Go read EE 2 Week Straggler: The Return of Derek Allard! (Interview) for my thoughts on the future of CodeIgniter, the development of EE 2.0, and what it means to unite CodeIgniter and ExpressionEngine.

We had sent out a set of interview questions that we weren’t sure we would receive for ExpressionEngine 2 Week. Derek Allard, one of EllisLab’s developers, was on vacation. Since he’d been slaving away for years on EE 2, we gave him a free pass. But Derek is what the kids call a “trooper” and he came back to us this week with the answers! It turned out to be a really great interview, timely due to the discussion and popularity of CodeIgniter and EE, and we got permission from the ‘Lab to post it. So, EE denizens, it’s my pleasure to give you our interview with the great Derek Allard

Getting changes made to the CodeIgniter manual

CodeIgniter User Guide

The CodeIgniter manual is almost universally praised by the community*. I’m proud to say that we work very hard on our documentation at EllisLab - in fact as a coder, I’m forced to write the docs for anything I add or change. This means that they are pretty up to date, and reasonably complete.  Could things be better? Of course! There’s always room to improve anything, and our docs are no exception.

What I’d like to focus on here is how to go about improving the docs, and one approach to giving your suggestion the best possible chance of getting included.


Using JSON on servers without native support

If you’re building a distributed application one of the luxuries you lack is knowing exactly how the server that will be hosting your application is configured. One common obstacle I encounter is lack of JSON support (JSON is only natively available to PHP since version 5 version 5.2, and even then is not uniformly available on servers). Here’s how I code around this situation; firstly, if the server does support JSON, then I don’t want to mess with it, but if it lacks support for JSON, then we need to define the JSON functions so it can use them externally. There are 2 JSON functions that we want to re-create - json_decode(), and json_encode().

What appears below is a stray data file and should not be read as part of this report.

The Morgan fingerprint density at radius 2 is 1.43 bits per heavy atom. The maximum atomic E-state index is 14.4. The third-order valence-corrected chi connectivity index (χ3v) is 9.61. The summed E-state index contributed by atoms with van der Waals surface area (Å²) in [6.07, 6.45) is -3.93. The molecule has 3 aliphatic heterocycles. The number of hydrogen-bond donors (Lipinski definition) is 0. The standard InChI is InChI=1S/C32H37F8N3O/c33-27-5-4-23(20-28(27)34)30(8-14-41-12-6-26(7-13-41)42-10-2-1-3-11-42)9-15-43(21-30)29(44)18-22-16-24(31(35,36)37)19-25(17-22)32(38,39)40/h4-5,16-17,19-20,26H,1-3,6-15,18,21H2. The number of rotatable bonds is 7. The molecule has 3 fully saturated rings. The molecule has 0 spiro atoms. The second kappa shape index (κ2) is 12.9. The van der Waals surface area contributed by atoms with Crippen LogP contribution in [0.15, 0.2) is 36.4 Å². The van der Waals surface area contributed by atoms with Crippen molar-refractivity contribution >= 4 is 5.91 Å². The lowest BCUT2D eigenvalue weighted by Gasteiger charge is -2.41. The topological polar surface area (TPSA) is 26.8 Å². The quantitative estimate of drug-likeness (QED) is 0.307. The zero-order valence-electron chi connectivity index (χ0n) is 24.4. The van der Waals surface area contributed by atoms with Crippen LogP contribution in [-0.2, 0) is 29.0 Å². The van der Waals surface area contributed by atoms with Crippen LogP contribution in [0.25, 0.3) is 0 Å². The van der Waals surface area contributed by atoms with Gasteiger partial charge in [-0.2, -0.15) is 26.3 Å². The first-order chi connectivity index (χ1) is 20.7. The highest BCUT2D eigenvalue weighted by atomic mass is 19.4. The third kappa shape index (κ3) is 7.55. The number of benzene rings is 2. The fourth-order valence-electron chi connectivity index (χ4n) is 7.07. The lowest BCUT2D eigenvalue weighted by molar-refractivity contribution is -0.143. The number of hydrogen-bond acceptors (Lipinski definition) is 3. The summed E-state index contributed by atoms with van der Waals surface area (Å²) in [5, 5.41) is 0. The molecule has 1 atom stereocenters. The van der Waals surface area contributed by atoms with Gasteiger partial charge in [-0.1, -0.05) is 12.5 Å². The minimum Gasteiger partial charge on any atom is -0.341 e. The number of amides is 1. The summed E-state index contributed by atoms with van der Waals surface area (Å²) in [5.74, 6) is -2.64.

Often times these types of things are set using configuration variables (in CodeIgniter, the $config array), but a configuration variable in this case is not really desirable, as a server may get the ability afterwards, or the person implementing it may not set the variable correctly. What I do in order to ensure the system will guess correctly is simply use PHP’s native function_exists() function to determine if the server can handle JSON. If it cannot, then I re-implement all the functions using the PEAR Json_services file, which I implement as a CodeIgniter library.

// Not all servers will have json_decode() available but those that do should
// use it, and we'll fall back to another solution for those who don't. 
if ( ! function_exists('json_decode'))

The library is available from the Pear repository and will work in any environment that CodeIgniter itself works in, simply drop it into your libraries folder.

function codeigniter_controller ()
if ( ! function_exists('json_decode'))




I’ve used this technique successfully now across several CodeIgniter projects.

I’m speaking at the first ExpressionEngine & CodeIgniter Conference

I’m very pleased to announce I’ll be joining Leslie Camacho, Simon Collison, Veerle Pieters and a host of other brilliant minds at the the first ExpressionEngine & CodeIgniter Conference in Leiden (Netherlands) at the end of October.

2009 ExpressionEngine & CodeIgniter Conference

What doubly excites me about the entire conference (well… aside from the whole European vacation thing) is that they are specifically focusing on both of my favourite tools, not only EE or only CI, but both. The topics are balanced, the conference is very well organized so far… this will be a pleasure.

If you don’t already have plans, why not take a few extra days and make a vacation of it; and join us for several days of nerding out.